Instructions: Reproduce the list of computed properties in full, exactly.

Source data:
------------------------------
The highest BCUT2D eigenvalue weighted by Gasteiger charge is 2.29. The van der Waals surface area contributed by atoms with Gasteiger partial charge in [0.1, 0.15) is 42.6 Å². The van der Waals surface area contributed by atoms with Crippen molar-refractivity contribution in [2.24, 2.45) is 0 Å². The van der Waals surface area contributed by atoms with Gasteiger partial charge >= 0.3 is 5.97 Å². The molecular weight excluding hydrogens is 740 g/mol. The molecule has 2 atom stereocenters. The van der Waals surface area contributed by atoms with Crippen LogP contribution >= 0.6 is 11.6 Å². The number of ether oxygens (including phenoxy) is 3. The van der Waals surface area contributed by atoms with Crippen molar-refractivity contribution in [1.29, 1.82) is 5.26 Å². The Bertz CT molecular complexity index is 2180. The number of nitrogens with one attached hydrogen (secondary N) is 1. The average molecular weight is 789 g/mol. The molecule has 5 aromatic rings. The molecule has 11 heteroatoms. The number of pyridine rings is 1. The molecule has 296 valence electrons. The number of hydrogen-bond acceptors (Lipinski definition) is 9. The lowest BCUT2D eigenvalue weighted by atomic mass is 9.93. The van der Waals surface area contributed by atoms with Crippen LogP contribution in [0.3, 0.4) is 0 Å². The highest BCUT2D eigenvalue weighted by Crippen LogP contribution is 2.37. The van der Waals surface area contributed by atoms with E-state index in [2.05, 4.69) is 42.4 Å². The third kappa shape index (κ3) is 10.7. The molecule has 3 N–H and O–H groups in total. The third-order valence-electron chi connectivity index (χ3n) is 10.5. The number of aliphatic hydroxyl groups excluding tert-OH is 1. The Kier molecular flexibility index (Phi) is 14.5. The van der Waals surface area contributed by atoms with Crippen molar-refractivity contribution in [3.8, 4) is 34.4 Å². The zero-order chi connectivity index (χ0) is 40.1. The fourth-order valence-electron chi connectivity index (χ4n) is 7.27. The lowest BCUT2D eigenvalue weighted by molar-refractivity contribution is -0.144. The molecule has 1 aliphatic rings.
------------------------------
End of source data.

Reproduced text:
The highest BCUT2D eigenvalue weighted by Gasteiger charge is 2.29. The van der Waals surface area contributed by atoms with Gasteiger partial charge in [0.1, 0.15) is 42.6 Å². The van der Waals surface area contributed by atoms with Crippen molar-refractivity contribution in [2.24, 2.45) is 0 Å². The van der Waals surface area contributed by atoms with Gasteiger partial charge >= 0.3 is 5.97 Å². The molecular weight excluding hydrogens is 740 g/mol. The molecule has 2 atom stereocenters. The van der Waals surface area contributed by atoms with Crippen LogP contribution >= 0.6 is 11.6 Å². The number of ether oxygens (including phenoxy) is 3. The van der Waals surface area contributed by atoms with Crippen molar-refractivity contribution in [1.29, 1.82) is 5.26 Å². The Bertz CT molecular complexity index is 2180. The number of nitrogens with one attached hydrogen (secondary N) is 1. The average molecular weight is 789 g/mol. The molecule has 5 aromatic rings. The molecule has 11 heteroatoms. The number of pyridine rings is 1. The molecule has 296 valence electrons. The number of hydrogen-bond acceptors (Lipinski definition) is 9. The lowest BCUT2D eigenvalue weighted by atomic mass is 9.93. The van der Waals surface area contributed by atoms with Crippen LogP contribution in [0.3, 0.4) is 0 Å². The highest BCUT2D eigenvalue weighted by Crippen LogP contribution is 2.37. The van der Waals surface area contributed by atoms with E-state index in [2.05, 4.69) is 42.4 Å². The third kappa shape index (κ3) is 10.7. The molecule has 3 N–H and O–H groups in total. The third-order valence-electron chi connectivity index (χ3n) is 10.5. The number of aliphatic hydroxyl groups excluding tert-OH is 1. The Kier molecular flexibility index (Phi) is 14.5. The van der Waals surface area contributed by atoms with Crippen molar-refractivity contribution in [3.8, 4) is 34.4 Å². The zero-order chi connectivity index (χ0) is 40.1. The fourth-order valence-electron chi connectivity index (χ4n) is 7.27. The lowest BCUT2D eigenvalue weighted by molar-refractivity contribution is -0.144. The molecule has 1 aliphatic rings.